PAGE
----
If you thought the Indian men’s cricket team, taking part in its maiden Asian Games, would not be recognised in Hangzhou, think again. Just as the team wrapped up its net session ahead of its quarterfinal match against Nepal on Tuesday, medical staff at the training venue walked up to Rinku Singh and asked him for an autograph on the back of his volunteer shirt.
Fu Qinghui didn’t know about cricket till last year. But since Zhejiang University, where he works in the medical department, was chosen at the venue for cricket, he has been fine-tuning his cricket vocabulary. “I have tried to learn the rules and some players of the world. I know Australia, New Zealand and India like this game. In 2011, India won the World Cup,” said Fu, pleased after securing a handful of signatures.
The autograph of India’s first-time skipper Ruturaj Gaikwad was the most coveted.
Trading country pins has been among the most sought-after activities for the volunteers and two of them jumped Washington Sundar on Monday, demanding that he kept his promise. “You said you would give us one [pin]. You didn’t, we are now heartbroken,” said one of them, pointing to the pins on the lanyard of her security card. Washington somehow wriggled away from the situation, claiming mistaken identities.
At the nets, it was the bowler’s turn to strap on the pads and get some batting practice. Arshdeep Singh, Ravi Bishnoi, Avesh Khan were facing throwdowns from the coaching staff and the part-time spinners, including Yashasvi Jaiswal.
When Jaiswal tossed one up, Bishnoi stepped out and smacked the ball to the leg side. “That’s a six!” yelled Arshdeep. When Jaiswal protested, Arshdeep reasoned, “ Yahan 47m ka boundary hai, ye shot 52m tha (The boundaries are 47m long here, and the shot was at least 52m).”
The boundary dimensions will come into play when India takes on Nepal at the Pingfeng Cricket Campus. Last week, Nepal became the first men’s team to go past 300 in T20is while Kushal Malla (34 balls) and Dipendra Singh (9 balls) shattered the fastest hundred and fastest fifty records in the same game. Dipendra, who broke Yuvraj Singh’s feat for the fastest 50, also hit five consecutive sixes in an over. If Bishnoi can strike past 50m, imagine the carnage the likes of Shivam Dube and Rinku Singh can unleash in these conditions.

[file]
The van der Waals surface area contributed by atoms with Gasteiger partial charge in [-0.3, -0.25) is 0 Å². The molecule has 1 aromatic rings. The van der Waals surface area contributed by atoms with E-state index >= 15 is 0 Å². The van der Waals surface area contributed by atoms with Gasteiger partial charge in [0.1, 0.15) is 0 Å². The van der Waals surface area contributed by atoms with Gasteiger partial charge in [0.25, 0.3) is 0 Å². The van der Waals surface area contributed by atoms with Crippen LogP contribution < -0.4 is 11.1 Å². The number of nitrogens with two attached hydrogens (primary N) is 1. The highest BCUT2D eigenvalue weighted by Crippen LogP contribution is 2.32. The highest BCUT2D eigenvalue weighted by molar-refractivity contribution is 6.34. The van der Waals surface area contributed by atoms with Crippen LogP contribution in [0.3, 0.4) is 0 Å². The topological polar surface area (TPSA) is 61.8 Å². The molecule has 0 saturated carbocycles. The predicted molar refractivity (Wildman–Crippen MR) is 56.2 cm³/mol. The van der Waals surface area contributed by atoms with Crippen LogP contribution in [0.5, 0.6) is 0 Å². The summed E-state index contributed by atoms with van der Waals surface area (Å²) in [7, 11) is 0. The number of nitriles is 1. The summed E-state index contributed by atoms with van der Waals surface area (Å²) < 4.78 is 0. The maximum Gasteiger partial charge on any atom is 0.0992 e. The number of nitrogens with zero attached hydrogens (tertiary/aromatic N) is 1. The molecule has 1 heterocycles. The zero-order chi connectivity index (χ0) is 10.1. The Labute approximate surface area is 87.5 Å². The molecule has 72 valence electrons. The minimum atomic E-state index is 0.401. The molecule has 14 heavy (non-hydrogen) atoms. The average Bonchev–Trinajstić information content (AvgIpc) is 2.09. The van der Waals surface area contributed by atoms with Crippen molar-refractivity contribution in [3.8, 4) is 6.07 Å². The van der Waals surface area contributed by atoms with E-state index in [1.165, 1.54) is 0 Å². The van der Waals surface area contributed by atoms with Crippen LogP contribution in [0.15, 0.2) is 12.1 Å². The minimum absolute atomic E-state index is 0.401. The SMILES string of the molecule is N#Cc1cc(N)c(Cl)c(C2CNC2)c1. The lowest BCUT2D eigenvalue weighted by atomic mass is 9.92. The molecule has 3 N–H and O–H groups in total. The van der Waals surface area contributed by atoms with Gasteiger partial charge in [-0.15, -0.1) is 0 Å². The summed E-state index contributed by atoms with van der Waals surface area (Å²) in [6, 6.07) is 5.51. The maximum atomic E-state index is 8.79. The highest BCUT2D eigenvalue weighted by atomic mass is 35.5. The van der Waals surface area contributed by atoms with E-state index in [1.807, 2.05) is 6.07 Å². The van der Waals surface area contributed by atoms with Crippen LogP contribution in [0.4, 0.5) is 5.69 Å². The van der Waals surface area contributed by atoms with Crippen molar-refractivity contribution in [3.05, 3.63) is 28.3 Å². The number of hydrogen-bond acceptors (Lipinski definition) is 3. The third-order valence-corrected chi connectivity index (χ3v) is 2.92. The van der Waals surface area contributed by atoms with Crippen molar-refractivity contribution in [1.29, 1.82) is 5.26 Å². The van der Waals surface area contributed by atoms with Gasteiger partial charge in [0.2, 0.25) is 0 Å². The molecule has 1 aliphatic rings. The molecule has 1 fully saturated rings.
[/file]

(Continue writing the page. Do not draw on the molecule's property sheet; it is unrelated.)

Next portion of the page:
Ruturaj, however, played down the prospect of his team chasing records, while head coach VVS Laxman said that “records are meant to be broken” in sports and that they will not be coveted.
In the days since the team landed in Hangzhou, it has been soaking in the experience of watching athletes of other disciplines from the stands and mixing with them during their visit to the athletes’ village.
“We got to know about the athletes and the struggles they go through [from our visit] and got to know the different dimensions of each sport. They get an opportunity to represent the country hardly every 2-3 years or 4 years. We took a lot of pride [from them in representing in the Asian Games],” said Ruturaj.
Laxman added, “It’s very different. Never thought we would come to China and play cricket. But it’s a great opportunity for the entire team. Participating in the Asian Games is a great opportunity and a matter of great pride for the players.
The players and staff were at the hockey stadium, when India beat Pakistan 10-2, and Washington, Kishore and Tilak Verma were in tow with coach Laxman for the men’s badminton team final against China to lend their voice in a partisan setting.
“This was a great chance for us to see our country play various sports like badminton, tennis and hockey. We enjoyed cheering for the teams. We realised what the fans go through when they watch from the outside,” said Ruturaj.
After donning the spectator’s hat for the last week, it is now their turn to thrill the followers.
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